The Mysteries Of Mind: [10.01] Awakening Of Energy-Value And Purpose (1)

Published: 06.05.2006
Updated: 02.07.2015
  • Three things leave the body when it dies:
    • The soul
    • the karma body
    • the taijasa body
  • One of these is formless and the other two have forms.
  • The body is continuously changing.
  • Life is a chain of succession:
    • body from the jiva,
    • vlrya (energy) from the body,
    • yoga from virya,
    • self-negligence from yoga:
    • karma bondage from self negligence.
  • Two fundamental substances which produce the entire universe:
    • Body with Jiva
      and
    • Body without a Jiva.
  • Three constituents of the awakening of energy:
    • Perceptive meditation on long breathing,
    • Perceptive meditation on normal breathing,
    • Perceptive meditation on subtle breathing.
    • Breath connected with prana (vital force),
    • prana connected with subtle prana
      and
    • subtle prana connected with subtle body.
  • Breath control, the key to the whole process of perceptive meditation.
  • There are several conducting centres in the body.
    Concentration on these centres brings about a development of various powers.


Awakening Of Energy-Value And Purpose

Ever since man began to think, he has been thinking about the basic substance of the universe. Records of this thinking for the last five thousand years are available.

Truth is unlimited and the search for it will never end. Let us think of an event, which happened two thousand five hundred years ago. A wise muni (ascetic) named Kesi-kumara paid a visit to King Pradesi. In the course of their conversation the king observed: "Sir, there is no soul. Consciousness does not exist as a substance. The body itself is the soul. The body and the soul are not two different substances. That alone which is directly perceived by the sense-organs is true. We can perceive the body directly. This body itself is the soul. The unconscious alone is real. It is replete with energy. Consciousness is a by-product of a combination of various uncon­scious elements and it disappears suddenly leaving behind uncon­ scious elements. Nothing like consciousness exists." Supporting his thesis with an example he further observed: "Take for example a child whose energy has not yet been developed. He cannot mount an arrow on the string of a bow. The selfsame child can shoot an arrow across a long distance when he has grown up and has col­lected energy in his body. If the body and the soul were distinct from each other and if the child had a soul, he would not take such a long lime to handle a bow. If it had a soul, it would be the self­same soul when the child grew tip. Therefore the body and the soul are not two distinct entities."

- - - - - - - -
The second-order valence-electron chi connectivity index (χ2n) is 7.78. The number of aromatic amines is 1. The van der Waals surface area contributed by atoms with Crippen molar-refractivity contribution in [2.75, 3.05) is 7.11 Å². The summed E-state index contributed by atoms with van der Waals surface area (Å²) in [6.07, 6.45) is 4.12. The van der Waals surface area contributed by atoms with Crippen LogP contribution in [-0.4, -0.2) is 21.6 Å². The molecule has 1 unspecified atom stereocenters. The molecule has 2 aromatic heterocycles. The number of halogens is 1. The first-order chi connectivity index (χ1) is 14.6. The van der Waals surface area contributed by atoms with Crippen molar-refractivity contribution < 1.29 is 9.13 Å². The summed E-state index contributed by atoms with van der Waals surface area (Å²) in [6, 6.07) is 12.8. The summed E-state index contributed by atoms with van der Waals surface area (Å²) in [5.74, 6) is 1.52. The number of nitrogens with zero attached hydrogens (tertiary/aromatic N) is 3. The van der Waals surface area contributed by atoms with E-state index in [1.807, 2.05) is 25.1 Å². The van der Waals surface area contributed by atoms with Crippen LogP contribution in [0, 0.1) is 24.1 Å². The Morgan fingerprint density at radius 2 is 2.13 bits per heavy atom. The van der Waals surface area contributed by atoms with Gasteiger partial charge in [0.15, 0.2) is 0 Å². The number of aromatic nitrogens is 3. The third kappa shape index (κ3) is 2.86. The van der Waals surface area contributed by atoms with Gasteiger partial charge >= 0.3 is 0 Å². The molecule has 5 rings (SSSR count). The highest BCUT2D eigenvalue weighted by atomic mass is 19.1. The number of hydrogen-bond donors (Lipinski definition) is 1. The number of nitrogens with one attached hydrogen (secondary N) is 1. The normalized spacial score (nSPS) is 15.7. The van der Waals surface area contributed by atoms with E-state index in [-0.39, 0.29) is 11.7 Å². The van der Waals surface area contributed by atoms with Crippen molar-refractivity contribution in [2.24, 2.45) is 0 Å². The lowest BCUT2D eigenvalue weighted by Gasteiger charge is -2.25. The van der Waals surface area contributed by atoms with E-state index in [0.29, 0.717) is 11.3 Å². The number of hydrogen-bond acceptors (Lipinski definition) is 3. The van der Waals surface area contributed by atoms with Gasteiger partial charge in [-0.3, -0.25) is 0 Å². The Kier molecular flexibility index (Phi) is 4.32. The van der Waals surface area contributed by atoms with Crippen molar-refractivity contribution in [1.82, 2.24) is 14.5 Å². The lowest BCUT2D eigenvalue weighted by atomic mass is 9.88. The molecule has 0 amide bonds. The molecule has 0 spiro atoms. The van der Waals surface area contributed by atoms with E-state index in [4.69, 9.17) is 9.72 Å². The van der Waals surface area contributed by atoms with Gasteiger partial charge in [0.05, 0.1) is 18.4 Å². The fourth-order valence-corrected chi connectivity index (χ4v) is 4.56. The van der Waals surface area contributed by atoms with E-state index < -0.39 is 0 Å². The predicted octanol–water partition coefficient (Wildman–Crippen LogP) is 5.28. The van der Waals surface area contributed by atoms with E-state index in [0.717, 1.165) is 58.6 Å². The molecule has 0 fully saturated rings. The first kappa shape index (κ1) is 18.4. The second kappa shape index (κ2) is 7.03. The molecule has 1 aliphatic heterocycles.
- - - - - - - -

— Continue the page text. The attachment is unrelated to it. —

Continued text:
Muni Kesi replied: "I agree with you. There is some truth in what you have said. But I would like to ask one thing. Suppose that the bow is broken and so is the string. Can anyone mount an arrow on such a bow even if he were grown up, strong and clever? If the bow and the string were not broken, any young man can shoot an arrow from them. It is not because the child's soul is different from that of a young man or that the former cannot shoot an arrow and the latter can. Both possess the same soul. However, the weapon which the child wields is a broken weapon and, there­ fore, it cannot shoot the arrow. The weapon of the young man is in working-order, and, therefore, he can shoot the arrow. The two bows are not the same. That makes the difference and not the soul."

Let us understand the moral of the anecdote. Human life is composed of three elements - the soul, the body and energy. The agamas adopt the analogy of the tridanda (a bundle of three sticks) to explain the same idea. The soul is a long way away from us not physically but metaphorically. It is embedded so deep in us that it is not visible with the physical eye. We are unable to sink into that depth.

Although our life is composed of the soul, the body and en­ergy, we know only that which is gross i.e. the body. We do not know that which is subtle, nor do we try to know it. We do not try because we have never known the soul. You do not know anything about a person you have never met. This holds good about the soul also which we are unable to know because it is too subtle.
Sources
  • The Mysteries Of Mind © by Acharya Mahaprajna
  • Translated by K.L. Goswami
  • Compiled by Muni Mahendra Kumar
  • Published by Jain Vishva Barati
  • 2nd Edition, 2002

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Page glossary
Some texts contain  footnotes  and  glossary  entries. To distinguish between them, the links have different colors.
  1. Agamas
  2. Body
  3. Concentration
  4. Consciousness
  5. Jiva
  6. Karma
  7. Karma Body
  8. Meditation
  9. Muni
  10. Prana
  11. Soul
  12. Taijasa body
  13. Virya
  14. Yoga
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